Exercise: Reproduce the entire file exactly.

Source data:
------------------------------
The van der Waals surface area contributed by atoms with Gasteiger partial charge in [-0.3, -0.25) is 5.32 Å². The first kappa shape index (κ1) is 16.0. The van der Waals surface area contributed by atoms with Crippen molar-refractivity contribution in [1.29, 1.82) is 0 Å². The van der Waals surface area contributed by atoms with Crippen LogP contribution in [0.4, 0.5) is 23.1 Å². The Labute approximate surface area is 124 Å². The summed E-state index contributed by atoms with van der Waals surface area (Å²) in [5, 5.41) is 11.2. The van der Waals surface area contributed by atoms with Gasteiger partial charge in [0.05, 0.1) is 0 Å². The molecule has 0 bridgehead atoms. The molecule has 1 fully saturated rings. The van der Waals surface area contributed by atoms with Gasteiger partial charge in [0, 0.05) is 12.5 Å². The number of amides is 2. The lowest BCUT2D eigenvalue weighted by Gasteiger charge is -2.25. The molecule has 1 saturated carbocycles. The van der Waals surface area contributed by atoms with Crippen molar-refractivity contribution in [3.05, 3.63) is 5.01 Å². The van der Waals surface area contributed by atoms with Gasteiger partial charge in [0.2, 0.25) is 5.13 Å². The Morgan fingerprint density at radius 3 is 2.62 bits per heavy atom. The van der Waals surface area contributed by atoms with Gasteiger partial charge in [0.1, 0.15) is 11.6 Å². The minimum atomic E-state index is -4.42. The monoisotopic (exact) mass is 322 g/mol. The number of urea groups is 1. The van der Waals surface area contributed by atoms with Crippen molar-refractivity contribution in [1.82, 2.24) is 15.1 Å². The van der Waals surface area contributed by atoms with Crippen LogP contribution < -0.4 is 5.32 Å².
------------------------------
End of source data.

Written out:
The van der Waals surface area contributed by atoms with Gasteiger partial charge in [-0.3, -0.25) is 5.32 Å². The first kappa shape index (κ1) is 16.0. The van der Waals surface area contributed by atoms with Crippen molar-refractivity contribution in [1.29, 1.82) is 0 Å². The van der Waals surface area contributed by atoms with Crippen LogP contribution in [0.4, 0.5) is 23.1 Å². The Labute approximate surface area is 124 Å². The summed E-state index contributed by atoms with van der Waals surface area (Å²) in [5, 5.41) is 11.2. The van der Waals surface area contributed by atoms with Gasteiger partial charge in [0.05, 0.1) is 0 Å². The molecule has 0 bridgehead atoms. The molecule has 1 fully saturated rings. The van der Waals surface area contributed by atoms with Gasteiger partial charge in [0, 0.05) is 12.5 Å². The number of amides is 2. The lowest BCUT2D eigenvalue weighted by Gasteiger charge is -2.25. The molecule has 1 saturated carbocycles. The van der Waals surface area contributed by atoms with Crippen molar-refractivity contribution in [3.05, 3.63) is 5.01 Å². The van der Waals surface area contributed by atoms with Gasteiger partial charge in [0.2, 0.25) is 5.13 Å². The Morgan fingerprint density at radius 3 is 2.62 bits per heavy atom. The van der Waals surface area contributed by atoms with Gasteiger partial charge in [0.1, 0.15) is 11.6 Å². The minimum atomic E-state index is -4.42. The monoisotopic (exact) mass is 322 g/mol. The number of urea groups is 1. The van der Waals surface area contributed by atoms with Crippen molar-refractivity contribution in [1.82, 2.24) is 15.1 Å². The van der Waals surface area contributed by atoms with Crippen LogP contribution < -0.4 is 5.32 Å².